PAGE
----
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  • Lizzie Costello

Why you might be afraid of video



From time to time, I meet a business owner or leader who knows they need a brand story video but is terrified to be in one. Often, these clients are camera-shy and sometimes worry that what they have to say isn’t important or interesting. Other times, they are afraid of being labeled as egotistical for agreeing to be featured in a video about their company.

I can relate to being camera-shy. There’s a reason I chose a profession that puts me behind the camera instead of in front of it. Being in front of a camera makes you vulnerable and easier to judge. It’s uncomfortable. Talking about yourself is probably not why you got into your business.

That feeling of discomfort is often enough to convince someone not to make a brand story video, or to even make a video at all. But as we all have heard by now, video is one of the most powerful marketing tools available. By forgoing a brand story video, you could be missing out on an opportunity to connect with your audience.

Your brand video is not about who you think it’s about

Earlier this year, I was giving a presentation about video marketing and a wedding photographer asked if we could review the promotional video she just made for her website. In the video, we saw lots of flattering shots of her with her camera in various locations. It was a modern, cinematic video that made her website look professional. But the feeling I had after watching it was, “I know what this photographer looks like behind someone else’s lens, but I don’t know what anything looks like behind her lens and I don’t know why I would want to work with her.”

We didn’t see the product and I said as much as we gave feedback; while the video of her looked great, it communicated nothing about what the customers’ experience could look like. It would have been beneficial to see her interacting with couples in a planning session, what she looked like in the context of a wedding, and, most importantly, what the finished wedding photos looked like.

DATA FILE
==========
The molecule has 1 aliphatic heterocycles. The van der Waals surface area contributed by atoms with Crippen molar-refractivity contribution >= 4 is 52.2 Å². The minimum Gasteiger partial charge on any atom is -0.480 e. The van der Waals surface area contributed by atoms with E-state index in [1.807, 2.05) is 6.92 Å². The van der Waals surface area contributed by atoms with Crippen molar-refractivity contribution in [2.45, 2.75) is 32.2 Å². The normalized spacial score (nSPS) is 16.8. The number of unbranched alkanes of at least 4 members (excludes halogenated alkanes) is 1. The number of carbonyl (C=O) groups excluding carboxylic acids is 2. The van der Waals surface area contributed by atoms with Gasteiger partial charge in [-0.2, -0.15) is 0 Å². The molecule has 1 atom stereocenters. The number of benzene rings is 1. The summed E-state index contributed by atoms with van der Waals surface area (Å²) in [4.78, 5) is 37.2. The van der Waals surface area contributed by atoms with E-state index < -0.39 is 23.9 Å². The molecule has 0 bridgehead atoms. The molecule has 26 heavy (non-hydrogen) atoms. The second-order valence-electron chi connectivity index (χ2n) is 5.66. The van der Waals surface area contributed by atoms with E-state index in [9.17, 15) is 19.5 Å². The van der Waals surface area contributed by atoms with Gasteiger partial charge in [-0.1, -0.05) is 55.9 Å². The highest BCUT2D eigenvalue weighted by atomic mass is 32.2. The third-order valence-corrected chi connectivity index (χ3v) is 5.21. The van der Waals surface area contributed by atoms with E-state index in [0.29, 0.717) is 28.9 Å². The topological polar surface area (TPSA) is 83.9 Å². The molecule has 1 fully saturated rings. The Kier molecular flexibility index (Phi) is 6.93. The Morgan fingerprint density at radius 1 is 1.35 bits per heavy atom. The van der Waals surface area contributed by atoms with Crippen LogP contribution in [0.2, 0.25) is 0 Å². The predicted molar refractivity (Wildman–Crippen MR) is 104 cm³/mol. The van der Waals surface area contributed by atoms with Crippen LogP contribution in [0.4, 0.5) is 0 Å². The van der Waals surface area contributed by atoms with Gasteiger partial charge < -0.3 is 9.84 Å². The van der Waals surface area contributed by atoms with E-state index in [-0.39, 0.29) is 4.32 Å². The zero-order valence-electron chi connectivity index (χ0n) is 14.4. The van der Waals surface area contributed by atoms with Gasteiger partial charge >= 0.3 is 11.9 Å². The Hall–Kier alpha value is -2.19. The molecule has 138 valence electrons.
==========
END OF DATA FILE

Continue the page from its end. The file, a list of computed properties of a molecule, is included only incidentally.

This well-intentioned photographer thought that her video should showcase herself because that’s who she was asking her audience to hire. But what her video should have done — and what your branding video should do — is show the target audience their own reflection (or a reflection of who they want to be, what they want, or what they need).

Video is your opportunity to connect to your target audience

It seems counterintuitive to say that a video is not about you when I’m asking to interview you on camera. When I ask that of clients who are scared to be on camera, it’s almost as if they think I’m asking them to explicitly pat themselves on the back or to recite their resume.

A promo video shouldn’t ask you to talk about yourself in such a self-promotional way. Your business is about something so much bigger than you: It is about the problem your audience has and how your service or product can help them solve it. Your brand story video should do the same thing.

Even when you are sharing your passions and backstory, it’s with the purpose of humanizing yourself and giving your audience something to relate to. Now, more than ever, consumers want relationships with their brands and want to know the people behind them. But it is an unequal relationship, and at the end of the day your audience will always ask, “What can this brand do for me?” Your video is your opportunity to answer that.

Set yourself free

So many of my same clients who say they are uncomfortable talking about themselves are downright charismatic on camera when they express compassion for their target audience, the problem their business solves, and why it matters to them.

This kind of content is inherently “authentic,” that magical characteristic that consumers want, and brands want to be. Somehow it has become elusive in marketing, which I find baffling. Whenever I sit down to interview someone, I tell them to forget about the cameras and imagine that we’re at a coffee shop and we’re just having a conversation. With this approach, I have never had a hard time bringing out the authenticity behind a brand because the subject feels free to talk about what matters to them most.

What if, the next time someone asked you to represent your company in your branding video, you thought of all the ways you could talk about the target audience and how your company helps them solve a problem, and didn’t even think about what you would say about yourself? I would hope that mindset shift would take the pressure off. Imagine how effective your video could be if you approached your video this way, and how many more people you could connect with.

Costello Productions specializes in brand story videos. Reach out to us at info@costelloproductions.com if you need help telling your brand’s authentic story.

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